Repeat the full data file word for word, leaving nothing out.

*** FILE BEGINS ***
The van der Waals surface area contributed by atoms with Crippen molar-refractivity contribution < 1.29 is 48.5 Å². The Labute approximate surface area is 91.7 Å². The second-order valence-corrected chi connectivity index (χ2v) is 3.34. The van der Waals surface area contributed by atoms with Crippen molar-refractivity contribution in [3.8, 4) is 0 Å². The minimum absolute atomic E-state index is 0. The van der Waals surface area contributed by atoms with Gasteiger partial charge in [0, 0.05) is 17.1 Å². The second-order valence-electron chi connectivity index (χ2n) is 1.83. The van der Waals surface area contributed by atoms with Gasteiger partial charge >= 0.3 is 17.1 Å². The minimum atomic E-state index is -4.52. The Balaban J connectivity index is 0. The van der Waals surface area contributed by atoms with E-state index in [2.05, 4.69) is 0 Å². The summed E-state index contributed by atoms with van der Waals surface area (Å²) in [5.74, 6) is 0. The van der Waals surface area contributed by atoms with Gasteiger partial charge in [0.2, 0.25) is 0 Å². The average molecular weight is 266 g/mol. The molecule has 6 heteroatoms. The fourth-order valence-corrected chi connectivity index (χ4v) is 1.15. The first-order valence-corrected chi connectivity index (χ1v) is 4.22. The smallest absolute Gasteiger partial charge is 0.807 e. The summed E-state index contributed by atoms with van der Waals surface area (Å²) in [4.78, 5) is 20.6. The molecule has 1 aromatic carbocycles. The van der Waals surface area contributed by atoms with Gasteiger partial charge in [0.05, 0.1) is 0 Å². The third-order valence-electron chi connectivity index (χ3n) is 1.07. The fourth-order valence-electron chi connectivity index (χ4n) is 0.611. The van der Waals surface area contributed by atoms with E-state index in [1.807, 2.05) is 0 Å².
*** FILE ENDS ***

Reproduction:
The van der Waals surface area contributed by atoms with Crippen molar-refractivity contribution < 1.29 is 48.5 Å². The Labute approximate surface area is 91.7 Å². The second-order valence-corrected chi connectivity index (χ2v) is 3.34. The van der Waals surface area contributed by atoms with Crippen molar-refractivity contribution in [3.8, 4) is 0 Å². The minimum absolute atomic E-state index is 0. The van der Waals surface area contributed by atoms with Gasteiger partial charge in [0, 0.05) is 17.1 Å². The second-order valence-electron chi connectivity index (χ2n) is 1.83. The van der Waals surface area contributed by atoms with Gasteiger partial charge >= 0.3 is 17.1 Å². The minimum atomic E-state index is -4.52. The Balaban J connectivity index is 0. The van der Waals surface area contributed by atoms with E-state index in [2.05, 4.69) is 0 Å². The summed E-state index contributed by atoms with van der Waals surface area (Å²) in [5.74, 6) is 0. The van der Waals surface area contributed by atoms with Gasteiger partial charge in [0.2, 0.25) is 0 Å². The average molecular weight is 266 g/mol. The molecule has 6 heteroatoms. The fourth-order valence-corrected chi connectivity index (χ4v) is 1.15. The first-order valence-corrected chi connectivity index (χ1v) is 4.22. The smallest absolute Gasteiger partial charge is 0.807 e. The summed E-state index contributed by atoms with van der Waals surface area (Å²) in [4.78, 5) is 20.6. The molecule has 1 aromatic carbocycles. The van der Waals surface area contributed by atoms with Gasteiger partial charge in [0.05, 0.1) is 0 Å². The third-order valence-electron chi connectivity index (χ3n) is 1.07. The fourth-order valence-electron chi connectivity index (χ4n) is 0.611. The van der Waals surface area contributed by atoms with E-state index in [1.807, 2.05) is 0 Å².